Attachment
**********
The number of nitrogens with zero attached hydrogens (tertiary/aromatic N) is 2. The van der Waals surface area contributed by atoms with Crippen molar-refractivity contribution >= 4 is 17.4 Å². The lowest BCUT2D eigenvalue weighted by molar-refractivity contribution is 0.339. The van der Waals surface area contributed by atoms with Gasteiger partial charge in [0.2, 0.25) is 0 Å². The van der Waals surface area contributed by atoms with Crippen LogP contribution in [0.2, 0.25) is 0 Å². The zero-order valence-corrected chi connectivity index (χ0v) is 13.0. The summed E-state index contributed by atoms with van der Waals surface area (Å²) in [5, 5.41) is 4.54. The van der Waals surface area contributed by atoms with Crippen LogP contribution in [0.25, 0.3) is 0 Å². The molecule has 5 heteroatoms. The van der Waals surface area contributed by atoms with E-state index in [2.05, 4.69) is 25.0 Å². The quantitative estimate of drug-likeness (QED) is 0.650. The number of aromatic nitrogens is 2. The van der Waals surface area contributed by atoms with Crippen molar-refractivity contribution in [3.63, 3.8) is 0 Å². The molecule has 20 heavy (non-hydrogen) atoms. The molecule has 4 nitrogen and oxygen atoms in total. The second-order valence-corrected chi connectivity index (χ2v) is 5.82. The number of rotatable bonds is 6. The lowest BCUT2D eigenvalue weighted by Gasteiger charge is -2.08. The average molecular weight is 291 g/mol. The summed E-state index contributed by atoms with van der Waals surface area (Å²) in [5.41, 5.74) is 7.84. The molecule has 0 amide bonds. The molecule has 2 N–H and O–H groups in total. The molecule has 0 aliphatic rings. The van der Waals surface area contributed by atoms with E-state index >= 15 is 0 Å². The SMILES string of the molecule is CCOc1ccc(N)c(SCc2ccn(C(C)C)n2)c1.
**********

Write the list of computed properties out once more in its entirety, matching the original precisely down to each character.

The number of nitrogens with zero attached hydrogens (tertiary/aromatic N) is 2. The van der Waals surface area contributed by atoms with Crippen molar-refractivity contribution >= 4 is 17.4 Å². The lowest BCUT2D eigenvalue weighted by molar-refractivity contribution is 0.339. The van der Waals surface area contributed by atoms with Gasteiger partial charge in [0.2, 0.25) is 0 Å². The van der Waals surface area contributed by atoms with Crippen LogP contribution in [0.2, 0.25) is 0 Å². The zero-order valence-corrected chi connectivity index (χ0v) is 13.0. The summed E-state index contributed by atoms with van der Waals surface area (Å²) in [5, 5.41) is 4.54. The van der Waals surface area contributed by atoms with Crippen LogP contribution in [0.25, 0.3) is 0 Å². The molecule has 5 heteroatoms. The van der Waals surface area contributed by atoms with E-state index in [2.05, 4.69) is 25.0 Å². The quantitative estimate of drug-likeness (QED) is 0.650. The number of aromatic nitrogens is 2. The van der Waals surface area contributed by atoms with Crippen molar-refractivity contribution in [3.63, 3.8) is 0 Å². The molecule has 20 heavy (non-hydrogen) atoms. The molecule has 4 nitrogen and oxygen atoms in total. The second-order valence-corrected chi connectivity index (χ2v) is 5.82. The number of rotatable bonds is 6. The lowest BCUT2D eigenvalue weighted by Gasteiger charge is -2.08. The average molecular weight is 291 g/mol. The summed E-state index contributed by atoms with van der Waals surface area (Å²) in [5.41, 5.74) is 7.84. The molecule has 0 amide bonds. The molecule has 2 N–H and O–H groups in total. The molecule has 0 aliphatic rings. The van der Waals surface area contributed by atoms with E-state index >= 15 is 0 Å². The SMILES string of the molecule is CCOc1ccc(N)c(SCc2ccn(C(C)C)n2)c1.